On the occasion of Maia's 27th birthday, I wanted to share this excerpt from the end of my book which I wrote about her, 

Raising the Goddess of Spring: A guide for parents raising children with rare chromosome disorders

This really remains true for me and always will. 

About Maia, the Goddess of Spring

"As explained in Greek mythology, Maia was a spring goddess that represented the forces of growth and the return of the sun. This was my lesson. I did not know when I chose her name at the age of 13 what it meant; that Maia would be actually born on the first day of spring, and that she would embody this meaning for me. Maia prompted within me far more personal growth than I could have ever imagined when I first touched her tiny pink fingers and looked into her eyes through tears of despair. I was just a simple young woman when I became her mother, naive about the world, and about what a person can overcome, accomplish and embrace.

Maia was the gift to me that I didn’t fully appreciate for many years. She broke me, but yet, she made me. Maia forced me to conquer my fears, my anxiety, my feelings of inadequacy as a mother. She turned me into the person I have become and drove me to do more than I thought was possible. In that sense, she has had more power and influence as a human being over my life and the lives of so many others than I could have ever imagined. Maia is more than her diagnosis. She is a powerhouse, and I am proud of her. I am so proud of all that she has overcome and that she can still smile and melt your heart despite all of it. It may not happen right away, but your child, regardless of their diagnosis, will become the best part of who you are. You will come to see beyond their diagnosis and any grey clouds that colour your view in the early days. Your child will help you embrace, in all its glory, the return of the sun."


This book not only shares my journey with Maia, but includes stories and comments of 65 other members of our group, as well as information on the basic genetics of chromosome disorders. If you view the book on Amazon, there is a preview available with the table of contents. 

Please note that all proceeds from this book go directly to supporting Chromosome 22 Central. A growing community of amazing people. Thanks for taking the time to learn about my amazing daughter and for your ongoing support for the families of Chromosome 22 Central.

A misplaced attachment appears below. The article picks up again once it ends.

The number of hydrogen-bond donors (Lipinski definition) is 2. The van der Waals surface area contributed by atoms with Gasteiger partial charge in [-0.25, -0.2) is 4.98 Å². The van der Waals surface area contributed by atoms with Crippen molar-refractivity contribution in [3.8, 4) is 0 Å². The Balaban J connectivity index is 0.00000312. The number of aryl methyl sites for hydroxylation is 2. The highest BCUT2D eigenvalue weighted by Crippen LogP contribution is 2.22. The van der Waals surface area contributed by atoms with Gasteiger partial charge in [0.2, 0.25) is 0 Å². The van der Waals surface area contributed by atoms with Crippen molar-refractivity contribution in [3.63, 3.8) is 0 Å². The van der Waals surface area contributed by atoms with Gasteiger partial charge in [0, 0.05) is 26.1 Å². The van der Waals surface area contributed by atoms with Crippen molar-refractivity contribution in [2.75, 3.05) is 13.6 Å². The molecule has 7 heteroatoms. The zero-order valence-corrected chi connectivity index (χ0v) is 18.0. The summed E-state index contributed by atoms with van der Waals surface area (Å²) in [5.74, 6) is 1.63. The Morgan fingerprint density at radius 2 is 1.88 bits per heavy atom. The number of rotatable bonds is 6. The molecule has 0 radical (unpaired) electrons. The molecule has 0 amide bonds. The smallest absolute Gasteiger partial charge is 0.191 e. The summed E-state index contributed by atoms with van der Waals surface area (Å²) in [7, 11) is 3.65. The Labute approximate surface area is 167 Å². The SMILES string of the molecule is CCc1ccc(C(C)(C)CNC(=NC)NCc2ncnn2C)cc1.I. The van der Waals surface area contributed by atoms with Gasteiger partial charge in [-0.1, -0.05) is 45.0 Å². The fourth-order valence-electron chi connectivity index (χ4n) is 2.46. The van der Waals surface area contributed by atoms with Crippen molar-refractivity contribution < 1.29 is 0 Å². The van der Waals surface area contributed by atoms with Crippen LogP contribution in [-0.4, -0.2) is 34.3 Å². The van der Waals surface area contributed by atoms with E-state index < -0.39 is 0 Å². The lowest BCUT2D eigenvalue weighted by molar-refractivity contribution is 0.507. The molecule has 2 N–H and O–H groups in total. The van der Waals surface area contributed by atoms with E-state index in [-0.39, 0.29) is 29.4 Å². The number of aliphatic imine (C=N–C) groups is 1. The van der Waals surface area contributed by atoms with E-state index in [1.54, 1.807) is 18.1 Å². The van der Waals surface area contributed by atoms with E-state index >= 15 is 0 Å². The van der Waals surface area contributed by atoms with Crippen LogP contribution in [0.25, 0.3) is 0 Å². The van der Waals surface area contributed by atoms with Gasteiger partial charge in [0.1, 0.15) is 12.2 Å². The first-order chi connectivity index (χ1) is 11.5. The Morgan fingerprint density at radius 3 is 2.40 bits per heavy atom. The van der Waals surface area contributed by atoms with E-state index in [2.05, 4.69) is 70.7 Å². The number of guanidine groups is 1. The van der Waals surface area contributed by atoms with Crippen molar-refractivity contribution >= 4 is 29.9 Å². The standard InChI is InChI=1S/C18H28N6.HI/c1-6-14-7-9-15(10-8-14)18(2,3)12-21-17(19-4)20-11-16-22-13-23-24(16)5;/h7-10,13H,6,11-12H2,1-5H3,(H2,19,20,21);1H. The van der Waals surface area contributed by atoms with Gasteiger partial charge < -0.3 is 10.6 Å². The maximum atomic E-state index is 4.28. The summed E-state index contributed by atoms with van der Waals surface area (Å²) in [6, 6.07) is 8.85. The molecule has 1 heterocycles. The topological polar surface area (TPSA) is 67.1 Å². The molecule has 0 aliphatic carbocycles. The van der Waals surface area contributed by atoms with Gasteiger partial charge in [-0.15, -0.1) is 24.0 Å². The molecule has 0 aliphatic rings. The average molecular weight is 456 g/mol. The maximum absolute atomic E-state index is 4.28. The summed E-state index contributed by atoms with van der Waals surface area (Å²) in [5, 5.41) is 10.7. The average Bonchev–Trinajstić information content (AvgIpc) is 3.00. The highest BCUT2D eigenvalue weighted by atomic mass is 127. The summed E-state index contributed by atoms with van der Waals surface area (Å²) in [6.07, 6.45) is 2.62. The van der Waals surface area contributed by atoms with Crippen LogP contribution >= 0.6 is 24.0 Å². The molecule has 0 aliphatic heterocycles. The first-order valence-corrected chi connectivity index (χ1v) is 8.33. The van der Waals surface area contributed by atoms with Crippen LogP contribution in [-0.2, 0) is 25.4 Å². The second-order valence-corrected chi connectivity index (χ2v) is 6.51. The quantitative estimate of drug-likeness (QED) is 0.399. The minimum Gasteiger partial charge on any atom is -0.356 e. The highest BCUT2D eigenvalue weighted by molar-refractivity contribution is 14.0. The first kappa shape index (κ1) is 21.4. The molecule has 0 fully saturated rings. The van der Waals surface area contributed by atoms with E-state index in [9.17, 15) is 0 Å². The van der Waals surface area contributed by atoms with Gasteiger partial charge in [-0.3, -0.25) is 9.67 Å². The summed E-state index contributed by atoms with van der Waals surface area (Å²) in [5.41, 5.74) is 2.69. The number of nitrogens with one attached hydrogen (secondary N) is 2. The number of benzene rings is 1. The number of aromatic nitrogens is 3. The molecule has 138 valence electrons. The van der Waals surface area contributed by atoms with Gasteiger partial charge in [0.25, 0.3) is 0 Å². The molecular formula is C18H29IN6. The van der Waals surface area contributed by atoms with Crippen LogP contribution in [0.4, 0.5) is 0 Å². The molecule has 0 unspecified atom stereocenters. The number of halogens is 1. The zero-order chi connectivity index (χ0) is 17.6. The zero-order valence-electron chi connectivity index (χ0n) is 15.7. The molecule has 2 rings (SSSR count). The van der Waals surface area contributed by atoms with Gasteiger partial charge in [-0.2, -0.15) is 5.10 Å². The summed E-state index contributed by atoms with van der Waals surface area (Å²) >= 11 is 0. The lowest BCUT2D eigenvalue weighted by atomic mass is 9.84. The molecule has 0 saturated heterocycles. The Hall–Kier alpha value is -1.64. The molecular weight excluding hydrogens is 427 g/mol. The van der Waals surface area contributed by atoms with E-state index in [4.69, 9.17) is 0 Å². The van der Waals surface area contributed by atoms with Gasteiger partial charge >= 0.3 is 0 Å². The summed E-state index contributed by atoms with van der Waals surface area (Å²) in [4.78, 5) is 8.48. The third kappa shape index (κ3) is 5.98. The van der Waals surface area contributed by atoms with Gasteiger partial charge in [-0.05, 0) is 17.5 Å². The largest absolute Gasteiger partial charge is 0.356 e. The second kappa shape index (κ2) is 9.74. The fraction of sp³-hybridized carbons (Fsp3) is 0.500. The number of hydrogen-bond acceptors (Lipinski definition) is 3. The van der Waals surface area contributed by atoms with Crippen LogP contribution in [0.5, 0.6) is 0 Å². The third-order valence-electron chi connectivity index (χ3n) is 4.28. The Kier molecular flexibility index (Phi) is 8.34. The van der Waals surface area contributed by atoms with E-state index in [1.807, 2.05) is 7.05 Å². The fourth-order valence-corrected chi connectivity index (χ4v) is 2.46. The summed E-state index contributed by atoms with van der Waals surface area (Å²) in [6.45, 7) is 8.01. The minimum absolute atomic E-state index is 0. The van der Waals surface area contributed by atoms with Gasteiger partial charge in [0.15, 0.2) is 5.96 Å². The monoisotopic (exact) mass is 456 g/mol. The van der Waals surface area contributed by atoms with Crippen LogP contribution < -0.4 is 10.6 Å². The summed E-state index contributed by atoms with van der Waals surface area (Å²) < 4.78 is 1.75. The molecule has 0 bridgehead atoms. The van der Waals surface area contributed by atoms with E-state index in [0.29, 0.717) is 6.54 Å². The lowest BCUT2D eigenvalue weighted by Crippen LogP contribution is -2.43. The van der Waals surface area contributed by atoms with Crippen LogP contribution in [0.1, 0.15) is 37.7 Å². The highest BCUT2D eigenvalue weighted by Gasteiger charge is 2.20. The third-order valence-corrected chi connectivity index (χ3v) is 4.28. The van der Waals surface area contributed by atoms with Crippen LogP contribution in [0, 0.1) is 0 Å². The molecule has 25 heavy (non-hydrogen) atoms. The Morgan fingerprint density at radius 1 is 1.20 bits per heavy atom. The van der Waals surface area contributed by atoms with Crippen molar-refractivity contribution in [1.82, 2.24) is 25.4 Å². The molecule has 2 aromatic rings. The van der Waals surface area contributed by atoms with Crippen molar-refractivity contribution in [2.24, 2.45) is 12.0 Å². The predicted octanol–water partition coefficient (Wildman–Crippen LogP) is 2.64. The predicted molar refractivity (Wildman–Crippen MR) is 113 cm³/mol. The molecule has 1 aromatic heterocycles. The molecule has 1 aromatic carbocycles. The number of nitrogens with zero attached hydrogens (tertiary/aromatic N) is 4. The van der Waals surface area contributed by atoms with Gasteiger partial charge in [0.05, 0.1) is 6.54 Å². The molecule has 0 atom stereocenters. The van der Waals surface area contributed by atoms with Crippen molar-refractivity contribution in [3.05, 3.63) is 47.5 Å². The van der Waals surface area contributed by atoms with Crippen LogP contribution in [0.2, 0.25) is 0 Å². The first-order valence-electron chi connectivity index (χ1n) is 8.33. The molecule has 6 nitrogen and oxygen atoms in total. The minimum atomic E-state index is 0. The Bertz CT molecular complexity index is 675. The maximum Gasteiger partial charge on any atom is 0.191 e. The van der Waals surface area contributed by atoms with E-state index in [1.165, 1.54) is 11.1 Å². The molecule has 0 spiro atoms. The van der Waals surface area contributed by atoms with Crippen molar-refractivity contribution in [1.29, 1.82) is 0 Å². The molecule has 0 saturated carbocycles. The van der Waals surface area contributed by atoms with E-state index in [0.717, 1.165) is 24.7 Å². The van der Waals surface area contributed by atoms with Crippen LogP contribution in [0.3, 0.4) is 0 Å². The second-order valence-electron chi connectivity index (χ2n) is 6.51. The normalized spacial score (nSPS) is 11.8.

-Stephanie



ONEIN14MILLION



HMM, THIS FEELS A BIT UNUSUAL: MY ADVICE FOR HEALTHCARE PROFESSIONALS WHEN DEALING WITH SOMETHING RARE

Joanna Holmes - BSc (Hons), MSc
Visit our C22C Crew page to learn about Joanna!


You may gather from the title of the blog that the condition my daughter is diagnosed with is not that common. There are about 500 people with Emanuel Syndrome (I’m going to refer to it as ES from now on) in the World, in Sept 2015 when I first did the (crude, non-statistical) sums that meant 1 in 14 million people worldwide with ES.

One of the challenges that the rarity of ES brings is there there are very few Doctors, Speech and Language Therapists, Physios or Teachers who have ever encountered it. Those who have can have usually met very few. When I meet professionals at Lucy’s appointments their approach varies. In my experience as a parent and formerly as a healthcare professional I think there are key things that help when dealing with something new and rare that help to get the best support in place for everyone.

Be honest

Say what you know and what you don’t. Most parents of children with a rare diagnosis don’t expect you to have heard of it. I don’t mind that you haven’t heard of it but suggesting you have without being able to give some evidence is likely to damage the trust I have in you. I recall being a little incredulous when one of Lucy’s consultants said she’d met 3 other young people with Emanuel Syndrome. I challenged her (in what I hope was no more than a curious tone): ‘I find that surprising’. She acknowledged it was unusual and described that she used to work at Great Ormond Street Hospital (for international readers info about that here http://www.gosh.nhs.uk), I accepted those creds and moved on. Let the family you’re supporting know what skills you do bring to the table. If you’re a Speech and Language Therapist for example it might go something like this ‘I’ve not met anyone with Emanuel Syndrome before so I’m looking forward to learning as we work together. I’ve worked with children who have difficulty with communication for other reasons and due to other syndromes though so we can talk about some of the things I’ve learnt are helpful and what might work for your family.’.